I think it is important for social entrepreneurs to not get too hung up on the idea of scale to the detriment of solving the social problem they set out to address in a real and tangible way. If your idea is a product like solar lamps then, of course, scale is important, but no more important than making sure that the right customers are able to buy the product and proving a clear social benefit at the bottom of the pyramid. If your idea is novel or involves progressive social change, then it may be too early to achieve scale, but by championing that cause and showing that a sustainable business can be created out of a social good, you will lay the groundwork for others to build on what you started or even for legislative or behavioural change to occur.

Boiling this down to one line: try and always balance making money and achieving scale along with creating the impact that you want.

 

How do you change the whole system?

One day at a time with constant reflection, continuous improvement and enormous tenacity!

 

What would be the one piece of advice you would give to an aspiring social innovator, a member of the Social Innovation Academy, who has only two things at the moment: a big heart and a willingness to do something?

I have given these (three!) pieces of advice before, but they really do encapsulate what I truly believe, so I apologise in advance if they are repetitive: whatever your idea is, make sure that it solves a social problem by creating systemic change (i.e. creating a new structure or system to solve a problem rather than reconfiguring existing systems). The world doesn’t have time for piecemeal solutions or good/greenwash. Try to create an emotional reaction in those you want to engage with your initiative. If people feel empathetic to what you are doing, they will support it more readily and you may well inspire others to follow in your footsteps. Get all the advice you can and never stop learning. There are always amazing mentors and supporters out there ready to help you along your path or even alter your path if necessary: let them help you!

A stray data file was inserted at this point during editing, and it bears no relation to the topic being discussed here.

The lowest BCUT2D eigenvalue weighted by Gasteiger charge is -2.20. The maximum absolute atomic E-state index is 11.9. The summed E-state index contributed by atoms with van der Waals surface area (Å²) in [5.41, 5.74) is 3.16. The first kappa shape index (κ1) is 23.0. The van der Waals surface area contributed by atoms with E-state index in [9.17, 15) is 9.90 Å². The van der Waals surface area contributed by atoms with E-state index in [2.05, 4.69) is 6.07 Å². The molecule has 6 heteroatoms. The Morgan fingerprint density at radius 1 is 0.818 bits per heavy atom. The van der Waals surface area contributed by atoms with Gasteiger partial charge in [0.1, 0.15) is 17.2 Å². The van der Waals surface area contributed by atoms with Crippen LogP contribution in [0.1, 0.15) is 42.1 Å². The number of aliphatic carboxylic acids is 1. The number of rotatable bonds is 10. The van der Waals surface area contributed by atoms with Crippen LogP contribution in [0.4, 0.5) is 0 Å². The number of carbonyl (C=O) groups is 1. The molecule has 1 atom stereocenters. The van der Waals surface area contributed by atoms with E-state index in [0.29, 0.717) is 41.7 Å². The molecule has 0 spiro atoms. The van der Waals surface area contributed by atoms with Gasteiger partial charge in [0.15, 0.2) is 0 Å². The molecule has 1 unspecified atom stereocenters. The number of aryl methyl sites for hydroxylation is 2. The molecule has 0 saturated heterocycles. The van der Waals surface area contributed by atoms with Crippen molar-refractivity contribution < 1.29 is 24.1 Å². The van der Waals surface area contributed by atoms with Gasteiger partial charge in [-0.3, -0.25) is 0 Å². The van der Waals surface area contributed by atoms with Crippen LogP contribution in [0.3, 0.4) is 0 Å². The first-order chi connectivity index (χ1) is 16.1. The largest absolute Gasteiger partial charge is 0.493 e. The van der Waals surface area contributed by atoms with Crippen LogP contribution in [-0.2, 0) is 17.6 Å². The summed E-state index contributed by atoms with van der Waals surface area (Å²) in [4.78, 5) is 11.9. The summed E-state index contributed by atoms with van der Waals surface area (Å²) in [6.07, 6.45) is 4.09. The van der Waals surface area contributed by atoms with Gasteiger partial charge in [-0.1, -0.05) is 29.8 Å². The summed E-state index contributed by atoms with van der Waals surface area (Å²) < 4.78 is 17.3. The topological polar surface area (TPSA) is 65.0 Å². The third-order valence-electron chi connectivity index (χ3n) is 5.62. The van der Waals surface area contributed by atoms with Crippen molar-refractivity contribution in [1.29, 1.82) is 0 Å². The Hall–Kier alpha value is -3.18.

Interviewed by Kostas Sotiropoulos

Anna-Liisa Goggs [@wegrowwithc3] is Co-Founder and Partner at C3 Partners – Executives on Demand (C3P), a UAE-based advisory firm providing senior executive support services to businesses needing temporary management solutions. C3P is the advisory arm of Consult and Coach for a Cause (C3), which fosters social enterprise in the MENA region. C3P re-invests in C3 social impact programmes.

Anna-Liisa specialises in governance for social entrepreneurs. Her strong links with corporates looking to be involved with skills-based volunteering contributed to C3 winning a 2017 UN Sustainable Development Goals Pioneer Award.

Anna-Liisa has worked with Magic Circle law firms in London, Sao Paulo and Dubai on high-profile deals such as the IPO for DP World. She is currently an acting General Counsel.

Anna-Liisa holds an MBA from the Open University (England). She is a Solicitor of the Senior Courts of England & Wales and holds a BA Law with French from the University of Sheffield (England).

LinkedIn: Anna-Liisa Goggs

 

Would you like to learn more from other inspiring social innovators?

Check out the Social Innovation Academy – the first fully online management training programme focusing exclusively on social innovation. If you are interested in keeping up with this project, you can subscribe to our newsletter, become one of our friends or follow us on social media (LinkedInTwitter and Facebook). We welcome all requests for collaboration here.